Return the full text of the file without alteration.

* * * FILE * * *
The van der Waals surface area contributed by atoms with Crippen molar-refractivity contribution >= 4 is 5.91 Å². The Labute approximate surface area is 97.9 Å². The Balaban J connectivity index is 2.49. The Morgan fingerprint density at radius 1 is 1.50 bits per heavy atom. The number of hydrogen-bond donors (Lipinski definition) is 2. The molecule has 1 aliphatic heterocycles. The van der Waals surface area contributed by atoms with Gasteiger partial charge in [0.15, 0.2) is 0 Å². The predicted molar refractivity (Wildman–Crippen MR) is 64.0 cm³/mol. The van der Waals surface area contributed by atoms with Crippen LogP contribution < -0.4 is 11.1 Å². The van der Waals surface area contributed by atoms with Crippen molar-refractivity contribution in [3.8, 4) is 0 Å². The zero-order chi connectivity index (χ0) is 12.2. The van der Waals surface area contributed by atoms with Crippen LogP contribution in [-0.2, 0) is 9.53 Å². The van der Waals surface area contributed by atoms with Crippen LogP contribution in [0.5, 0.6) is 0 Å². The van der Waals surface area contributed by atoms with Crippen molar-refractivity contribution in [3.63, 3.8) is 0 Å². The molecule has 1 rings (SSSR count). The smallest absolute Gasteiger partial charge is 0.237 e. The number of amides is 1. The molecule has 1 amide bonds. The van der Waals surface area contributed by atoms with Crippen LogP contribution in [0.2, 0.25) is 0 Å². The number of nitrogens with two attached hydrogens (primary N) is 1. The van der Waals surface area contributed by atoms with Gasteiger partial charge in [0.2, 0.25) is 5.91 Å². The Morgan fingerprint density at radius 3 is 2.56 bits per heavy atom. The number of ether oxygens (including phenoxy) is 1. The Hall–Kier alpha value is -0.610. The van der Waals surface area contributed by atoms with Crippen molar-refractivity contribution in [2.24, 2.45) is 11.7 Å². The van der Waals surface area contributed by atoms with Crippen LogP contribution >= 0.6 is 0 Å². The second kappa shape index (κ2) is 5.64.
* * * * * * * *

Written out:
The van der Waals surface area contributed by atoms with Crippen molar-refractivity contribution >= 4 is 5.91 Å². The Labute approximate surface area is 97.9 Å². The Balaban J connectivity index is 2.49. The Morgan fingerprint density at radius 1 is 1.50 bits per heavy atom. The number of hydrogen-bond donors (Lipinski definition) is 2. The molecule has 1 aliphatic heterocycles. The van der Waals surface area contributed by atoms with Gasteiger partial charge in [0.15, 0.2) is 0 Å². The predicted molar refractivity (Wildman–Crippen MR) is 64.0 cm³/mol. The van der Waals surface area contributed by atoms with Crippen LogP contribution < -0.4 is 11.1 Å². The van der Waals surface area contributed by atoms with Crippen molar-refractivity contribution in [3.8, 4) is 0 Å². The zero-order chi connectivity index (χ0) is 12.2. The van der Waals surface area contributed by atoms with Crippen LogP contribution in [-0.2, 0) is 9.53 Å². The van der Waals surface area contributed by atoms with Crippen LogP contribution in [0.5, 0.6) is 0 Å². The van der Waals surface area contributed by atoms with Crippen molar-refractivity contribution in [3.63, 3.8) is 0 Å². The molecule has 1 rings (SSSR count). The smallest absolute Gasteiger partial charge is 0.237 e. The number of amides is 1. The molecule has 1 amide bonds. The van der Waals surface area contributed by atoms with Crippen LogP contribution in [0.2, 0.25) is 0 Å². The number of nitrogens with two attached hydrogens (primary N) is 1. The van der Waals surface area contributed by atoms with Gasteiger partial charge in [0.2, 0.25) is 5.91 Å². The Morgan fingerprint density at radius 3 is 2.56 bits per heavy atom. The number of ether oxygens (including phenoxy) is 1. The Hall–Kier alpha value is -0.610. The van der Waals surface area contributed by atoms with Crippen molar-refractivity contribution in [2.24, 2.45) is 11.7 Å². The van der Waals surface area contributed by atoms with Crippen LogP contribution >= 0.6 is 0 Å². The second kappa shape index (κ2) is 5.64.